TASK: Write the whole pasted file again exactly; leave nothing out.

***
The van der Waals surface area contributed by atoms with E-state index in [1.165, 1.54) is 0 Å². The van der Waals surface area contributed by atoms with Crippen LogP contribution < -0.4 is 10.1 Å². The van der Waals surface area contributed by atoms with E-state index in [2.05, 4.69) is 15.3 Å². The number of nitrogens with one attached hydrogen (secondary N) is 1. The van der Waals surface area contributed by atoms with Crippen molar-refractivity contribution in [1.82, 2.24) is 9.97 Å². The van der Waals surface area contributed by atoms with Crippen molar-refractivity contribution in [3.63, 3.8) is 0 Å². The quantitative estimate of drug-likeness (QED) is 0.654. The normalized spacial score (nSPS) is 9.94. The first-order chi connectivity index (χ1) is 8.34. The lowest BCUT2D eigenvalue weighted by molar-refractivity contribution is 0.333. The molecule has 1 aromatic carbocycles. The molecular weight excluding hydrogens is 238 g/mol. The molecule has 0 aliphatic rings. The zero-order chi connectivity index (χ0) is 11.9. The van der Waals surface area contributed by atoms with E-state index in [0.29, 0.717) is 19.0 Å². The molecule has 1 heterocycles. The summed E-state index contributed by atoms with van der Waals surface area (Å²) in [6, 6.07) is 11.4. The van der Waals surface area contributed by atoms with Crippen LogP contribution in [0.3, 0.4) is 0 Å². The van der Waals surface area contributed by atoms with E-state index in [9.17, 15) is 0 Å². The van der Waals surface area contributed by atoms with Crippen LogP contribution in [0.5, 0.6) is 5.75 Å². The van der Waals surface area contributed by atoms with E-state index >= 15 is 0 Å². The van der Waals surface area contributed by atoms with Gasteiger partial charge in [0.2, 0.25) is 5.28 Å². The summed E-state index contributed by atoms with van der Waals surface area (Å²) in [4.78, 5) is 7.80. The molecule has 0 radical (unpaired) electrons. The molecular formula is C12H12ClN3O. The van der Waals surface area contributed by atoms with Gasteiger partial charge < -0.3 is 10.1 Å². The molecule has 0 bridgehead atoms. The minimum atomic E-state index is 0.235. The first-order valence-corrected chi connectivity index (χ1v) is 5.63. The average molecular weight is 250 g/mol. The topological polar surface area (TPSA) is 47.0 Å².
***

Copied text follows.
The van der Waals surface area contributed by atoms with E-state index in [1.165, 1.54) is 0 Å². The van der Waals surface area contributed by atoms with Crippen LogP contribution < -0.4 is 10.1 Å². The van der Waals surface area contributed by atoms with E-state index in [2.05, 4.69) is 15.3 Å². The number of nitrogens with one attached hydrogen (secondary N) is 1. The van der Waals surface area contributed by atoms with Crippen molar-refractivity contribution in [1.82, 2.24) is 9.97 Å². The van der Waals surface area contributed by atoms with Crippen molar-refractivity contribution in [3.63, 3.8) is 0 Å². The quantitative estimate of drug-likeness (QED) is 0.654. The normalized spacial score (nSPS) is 9.94. The first-order chi connectivity index (χ1) is 8.34. The lowest BCUT2D eigenvalue weighted by molar-refractivity contribution is 0.333. The molecule has 1 aromatic carbocycles. The molecular weight excluding hydrogens is 238 g/mol. The molecule has 0 aliphatic rings. The zero-order chi connectivity index (χ0) is 11.9. The van der Waals surface area contributed by atoms with E-state index in [0.29, 0.717) is 19.0 Å². The molecule has 1 heterocycles. The summed E-state index contributed by atoms with van der Waals surface area (Å²) in [6, 6.07) is 11.4. The van der Waals surface area contributed by atoms with Crippen LogP contribution in [0.3, 0.4) is 0 Å². The van der Waals surface area contributed by atoms with E-state index in [9.17, 15) is 0 Å². The van der Waals surface area contributed by atoms with Crippen LogP contribution in [0.5, 0.6) is 5.75 Å². The van der Waals surface area contributed by atoms with E-state index >= 15 is 0 Å². The van der Waals surface area contributed by atoms with Gasteiger partial charge in [0.2, 0.25) is 5.28 Å². The summed E-state index contributed by atoms with van der Waals surface area (Å²) in [4.78, 5) is 7.80. The molecule has 0 radical (unpaired) electrons. The molecular formula is C12H12ClN3O. The van der Waals surface area contributed by atoms with Gasteiger partial charge < -0.3 is 10.1 Å². The molecule has 0 bridgehead atoms. The minimum atomic E-state index is 0.235. The first-order valence-corrected chi connectivity index (χ1v) is 5.63. The average molecular weight is 250 g/mol. The topological polar surface area (TPSA) is 47.0 Å².